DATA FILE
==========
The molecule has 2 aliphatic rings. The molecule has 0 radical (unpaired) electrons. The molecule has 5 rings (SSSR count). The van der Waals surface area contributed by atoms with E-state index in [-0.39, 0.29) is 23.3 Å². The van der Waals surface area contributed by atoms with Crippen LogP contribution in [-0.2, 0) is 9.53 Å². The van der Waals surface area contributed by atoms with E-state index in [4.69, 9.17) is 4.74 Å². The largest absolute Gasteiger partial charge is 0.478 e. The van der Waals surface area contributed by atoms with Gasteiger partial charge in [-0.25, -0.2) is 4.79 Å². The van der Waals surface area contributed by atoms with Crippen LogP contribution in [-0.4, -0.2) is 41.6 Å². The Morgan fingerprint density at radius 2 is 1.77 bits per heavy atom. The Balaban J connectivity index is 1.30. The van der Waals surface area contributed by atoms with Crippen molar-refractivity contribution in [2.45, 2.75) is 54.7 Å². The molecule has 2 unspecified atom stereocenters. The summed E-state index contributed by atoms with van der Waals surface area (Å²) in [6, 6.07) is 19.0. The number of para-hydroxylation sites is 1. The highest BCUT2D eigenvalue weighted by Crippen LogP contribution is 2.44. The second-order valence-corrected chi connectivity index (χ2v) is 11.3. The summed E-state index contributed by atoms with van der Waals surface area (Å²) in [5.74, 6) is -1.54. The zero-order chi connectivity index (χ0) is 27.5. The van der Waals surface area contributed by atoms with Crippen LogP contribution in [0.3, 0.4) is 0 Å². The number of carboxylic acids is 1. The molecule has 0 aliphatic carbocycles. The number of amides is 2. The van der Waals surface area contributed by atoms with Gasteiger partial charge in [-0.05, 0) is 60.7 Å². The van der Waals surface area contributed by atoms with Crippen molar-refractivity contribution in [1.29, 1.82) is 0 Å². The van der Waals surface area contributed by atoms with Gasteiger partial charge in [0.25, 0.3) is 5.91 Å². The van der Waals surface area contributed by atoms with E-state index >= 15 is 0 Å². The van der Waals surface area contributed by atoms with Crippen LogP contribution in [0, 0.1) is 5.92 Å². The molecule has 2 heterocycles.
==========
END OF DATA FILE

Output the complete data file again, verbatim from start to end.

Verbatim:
The molecule has 2 aliphatic rings. The molecule has 0 radical (unpaired) electrons. The molecule has 5 rings (SSSR count). The van der Waals surface area contributed by atoms with E-state index in [-0.39, 0.29) is 23.3 Å². The van der Waals surface area contributed by atoms with Crippen LogP contribution in [-0.2, 0) is 9.53 Å². The van der Waals surface area contributed by atoms with E-state index in [4.69, 9.17) is 4.74 Å². The largest absolute Gasteiger partial charge is 0.478 e. The van der Waals surface area contributed by atoms with Gasteiger partial charge in [-0.25, -0.2) is 4.79 Å². The van der Waals surface area contributed by atoms with Crippen LogP contribution in [-0.4, -0.2) is 41.6 Å². The Morgan fingerprint density at radius 2 is 1.77 bits per heavy atom. The Balaban J connectivity index is 1.30. The van der Waals surface area contributed by atoms with Crippen molar-refractivity contribution in [2.45, 2.75) is 54.7 Å². The molecule has 2 unspecified atom stereocenters. The summed E-state index contributed by atoms with van der Waals surface area (Å²) in [6, 6.07) is 19.0. The number of para-hydroxylation sites is 1. The highest BCUT2D eigenvalue weighted by Crippen LogP contribution is 2.44. The second-order valence-corrected chi connectivity index (χ2v) is 11.3. The summed E-state index contributed by atoms with van der Waals surface area (Å²) in [5.74, 6) is -1.54. The zero-order chi connectivity index (χ0) is 27.5. The van der Waals surface area contributed by atoms with Crippen LogP contribution in [0.3, 0.4) is 0 Å². The number of carboxylic acids is 1. The molecule has 0 aliphatic carbocycles. The number of amides is 2. The van der Waals surface area contributed by atoms with Gasteiger partial charge in [-0.05, 0) is 60.7 Å². The van der Waals surface area contributed by atoms with Crippen molar-refractivity contribution in [1.29, 1.82) is 0 Å². The van der Waals surface area contributed by atoms with Gasteiger partial charge in [0.25, 0.3) is 5.91 Å². The van der Waals surface area contributed by atoms with E-state index >= 15 is 0 Å². The van der Waals surface area contributed by atoms with Crippen LogP contribution in [0, 0.1) is 5.92 Å². The molecule has 2 heterocycles.